Dr Parvesh K. Chopra is Director of International Centre for Development and Performance Management at Sir John Hicks College of Economics and Management, Leeds, England. He received his education in India and England, taught Economics at various levels and published singly or jointly... various research papers and 18 books. His major recent publications include: Measuring Country Risk, Quality, Excellence and Measurement, Poverty as Human Contestability Failure, A Dictionary of Research Methods, Management with Measurement: Can’t Measure Can’t Manage (Co-author), Development Macroeconomics, Global Issues and Human Development (ed.), On Measuring Global Food Crisis: A Multivariate Modelling Approach. Dr Chopra’s research has ranged over a number of areas including human contestability, country risk, poverty and inequality, emotional intelligence, gender and development, environmental health, corporate social responsibility, performance management, development macroeconomics, management, health economics, quality and excellence, human development, statistical measurement, work stress, among others. Dr Chopra is the Winner of “Economia Internazionale Prize” with Professor Gopal Kanji for their paper, “On Measuring Country Risk” published and selected by Jury of the Prize as the best scientific paper published in Economia Internazionale/International Economics (Italy) for the year 2010. Dr Chopra is working on a research project, On Measuring Globalisation: A New Systems Modelling Approach. Email: firstname.lastname@example.org
The basic desideratum of the present volume is to bring out a variety of perspectives, polemics and policy responses on the critical facets of globalisation and labour market relationship. This book is a blend of both rigorous theoretical and empirical papers, by a group of distinguished international researchers, significant in the development of research on the dynamics of labour market in a rapidly changing globalised world in the new era of twenty-first century that witnessed an unprecedented rise in cross-border flow intensity of goods, services, finance, individuals, ideas, data, communications, transportations, cultures, linguistics, values, and so on.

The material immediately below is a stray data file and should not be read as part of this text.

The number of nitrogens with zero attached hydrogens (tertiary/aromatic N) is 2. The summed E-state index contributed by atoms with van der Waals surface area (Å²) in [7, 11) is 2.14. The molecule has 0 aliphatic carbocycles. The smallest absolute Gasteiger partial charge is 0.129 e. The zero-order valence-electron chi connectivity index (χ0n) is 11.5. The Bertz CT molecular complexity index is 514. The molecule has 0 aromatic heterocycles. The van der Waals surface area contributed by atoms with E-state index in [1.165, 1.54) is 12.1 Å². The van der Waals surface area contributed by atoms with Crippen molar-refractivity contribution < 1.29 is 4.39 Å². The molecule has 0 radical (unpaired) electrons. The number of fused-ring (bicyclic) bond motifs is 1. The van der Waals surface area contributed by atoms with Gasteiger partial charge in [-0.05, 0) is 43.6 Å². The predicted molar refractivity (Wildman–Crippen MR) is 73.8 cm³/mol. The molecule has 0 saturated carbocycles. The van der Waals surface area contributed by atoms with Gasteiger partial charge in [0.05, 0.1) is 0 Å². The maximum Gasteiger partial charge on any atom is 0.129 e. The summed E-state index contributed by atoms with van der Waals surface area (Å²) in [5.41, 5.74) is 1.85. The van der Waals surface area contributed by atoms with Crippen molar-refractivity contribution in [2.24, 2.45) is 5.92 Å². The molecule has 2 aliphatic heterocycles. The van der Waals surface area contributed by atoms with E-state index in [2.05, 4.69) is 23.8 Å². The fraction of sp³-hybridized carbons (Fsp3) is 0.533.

The profound insights and issues considered include globalisation and employment flexibility; inequality in the Anthropocene; nexus of globalized labour, ecology, and peace in the Anthropocene; transnational inequalities, public reason, and global justice; labour-capital nexus; and a multivariate causal pathways model of the dynamics of labour market in a global economy. Above and beyond, the empirical studies include revisiting Danish flexicurity; dynamics of female migration and state policies in Kerala (India); migration of high quality manpower from Malaysia; labour-related issues of the privatisation of Cyprus Turkish airlines; challenges of Malaysia’s labour market in the context of globalisation; and globalization, inequality and unemployment in the case of two giantAsian countries: India and China.
This book is a useful compendium for economists, academics, professionals and informed students interested in labour economics, international economics, development macroeconomics, and ecological economics.
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